I should start by saying, I hate putting my face in water. I don’t know why. My mom concluded long ago that I drowned in a past life after I freaked out at the community pool. She made me take lessons. I learned the basics. I persevered. But when I failed my blue level badge because I wouldn’t do a stride jump into the deep end, I was done with swimming altogether.
So naturally, many of my vacations are…ocean-based. Chalk it up to an awesome group of friends who love to sail in exotic locales and FOMO. Thanks to them, I’ve learned to almost enjoy snorkeling. I’m a hot mess with that contraption on my face because I’m also moderately claustrophobic, but they’ve handled my spluttering, swearing and dogpaddling like champs.
I have a few rules when it comes to swimming in the ocean. I never go alone. I need to be able to see the bottom. And, I will only get my hair wet for triple-A fish sightings. When I’m not snorkeling, you will not find me in the water. Unless, my husband has sunstroke and is hanging out under the boat, but that’s another story altogether.
On the day in question, I was not snorkelling. It was the first day aboard. We had left the marina in Raiatea, French Polynesia, and sailed to our first mooring spot, just a bit offshore of what looked like an uninhabited island. But as the sun set, a fire sparked to life and music started to play. We were intrigued. We dined, cocktailed and then finally jumped in the dingy to investigate. I remember getting out of the boat, meeting a handful of locals and at one point, getting pushed down the beach by a three-year-old. It was fun. Then, things get a little fuzzy.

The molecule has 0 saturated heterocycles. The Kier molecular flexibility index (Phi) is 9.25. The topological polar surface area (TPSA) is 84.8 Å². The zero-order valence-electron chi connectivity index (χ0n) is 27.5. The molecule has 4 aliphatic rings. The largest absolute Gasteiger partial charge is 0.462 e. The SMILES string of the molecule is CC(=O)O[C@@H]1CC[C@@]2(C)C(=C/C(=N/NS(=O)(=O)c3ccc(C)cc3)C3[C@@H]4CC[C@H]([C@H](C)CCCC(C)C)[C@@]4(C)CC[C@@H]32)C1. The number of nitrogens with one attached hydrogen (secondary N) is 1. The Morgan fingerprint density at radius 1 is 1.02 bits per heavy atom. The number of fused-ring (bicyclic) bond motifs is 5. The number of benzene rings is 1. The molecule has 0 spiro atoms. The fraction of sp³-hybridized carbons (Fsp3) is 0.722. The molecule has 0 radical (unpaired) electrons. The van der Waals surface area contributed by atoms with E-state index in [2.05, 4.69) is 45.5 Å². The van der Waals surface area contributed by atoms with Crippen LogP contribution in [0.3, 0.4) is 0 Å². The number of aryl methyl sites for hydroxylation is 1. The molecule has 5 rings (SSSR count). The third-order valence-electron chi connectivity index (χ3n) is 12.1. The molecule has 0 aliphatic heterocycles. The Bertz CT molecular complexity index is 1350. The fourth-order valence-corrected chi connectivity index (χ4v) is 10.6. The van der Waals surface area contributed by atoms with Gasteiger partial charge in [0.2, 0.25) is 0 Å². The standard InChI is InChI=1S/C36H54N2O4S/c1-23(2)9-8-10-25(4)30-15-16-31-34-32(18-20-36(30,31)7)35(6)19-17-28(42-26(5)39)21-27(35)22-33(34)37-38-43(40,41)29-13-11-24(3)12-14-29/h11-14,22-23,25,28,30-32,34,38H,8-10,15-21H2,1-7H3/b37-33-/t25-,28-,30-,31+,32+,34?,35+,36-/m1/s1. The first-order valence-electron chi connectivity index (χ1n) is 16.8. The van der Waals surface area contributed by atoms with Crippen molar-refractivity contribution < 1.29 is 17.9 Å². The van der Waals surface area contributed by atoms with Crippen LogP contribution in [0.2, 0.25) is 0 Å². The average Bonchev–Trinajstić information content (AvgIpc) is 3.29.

When it was time to go, we piled back into the dingy. It’s not a big one, inflated so you sit on the edge. Not normally a problem for me, but…somewhere between the beach and the boat, I’d like to believe I leaned back to take in the stars and lost my balance. Truth be told though, I have no idea. One second, I was upright and dry and the next, underwater.
Everything went quiet. I can still feel the cool water filling my ears as I slipped below the surface. Where a moment before there’d been midnight murmurs and beer-soaked giggles, there was suddenly – nothing, save the sound of bubbles. I was lost. Alone. Weightless. Completely untethered to the earth. And then just as quickly, hands plunging below the surface to haul me back in.
It wasn’t pretty. I came out of the water like a cat who has slipped into the bathtub, arms and legs flailing from the surprise, probably a few claws extended and something between a screech and a howl escaping from my lips. My t-shirt and shorts didn’t offer much to grab onto, so I was also the proud owner of a pretty substantial wedgie. My buzz instantly evaporated.
As I sat quietly for the few minutes it took to get from my dive spot back to the boat, I tried to figure out what had just happened. Had we executed a hard turn? Was I pushed? Did I have secret training as a navy seal and I’d just been activated? The only answer my friends could come up with – it was probably the beer. Fair enough.
I was lucky. I didn’t drown. I didn’t have my phone in my pocket. My glasses were still on my face when I emerged from the depths. The only thing hurt was my pride. The next morning, as we unpacked red solo cups for the day’s drinks, I grabbed a sharpie and drew a stick figure leaning over the edge of a tiny rowboat on mine – woman overboard. I owned it. But what, if anything, did I learn?
Travelling with friends could save your life. Kidding. I’m pretty sure strangers would have done me a solid and fished me out, but I wouldn’t have been in the middle of the South Pacific, island hopping for a party, without my crew. Having friends who travel, and are willing to do it with you, can open up new locales and adventures. Invite them over for dinner and hit them with this – where in the world would you most like to go? Chances are, a few dream destinations will overlap.
This year, I’m going to share a bunch of stories from the group trips I’ve been part of. They’ll be short, hopefully funny, and peppered with tips on how to roll deep around the world.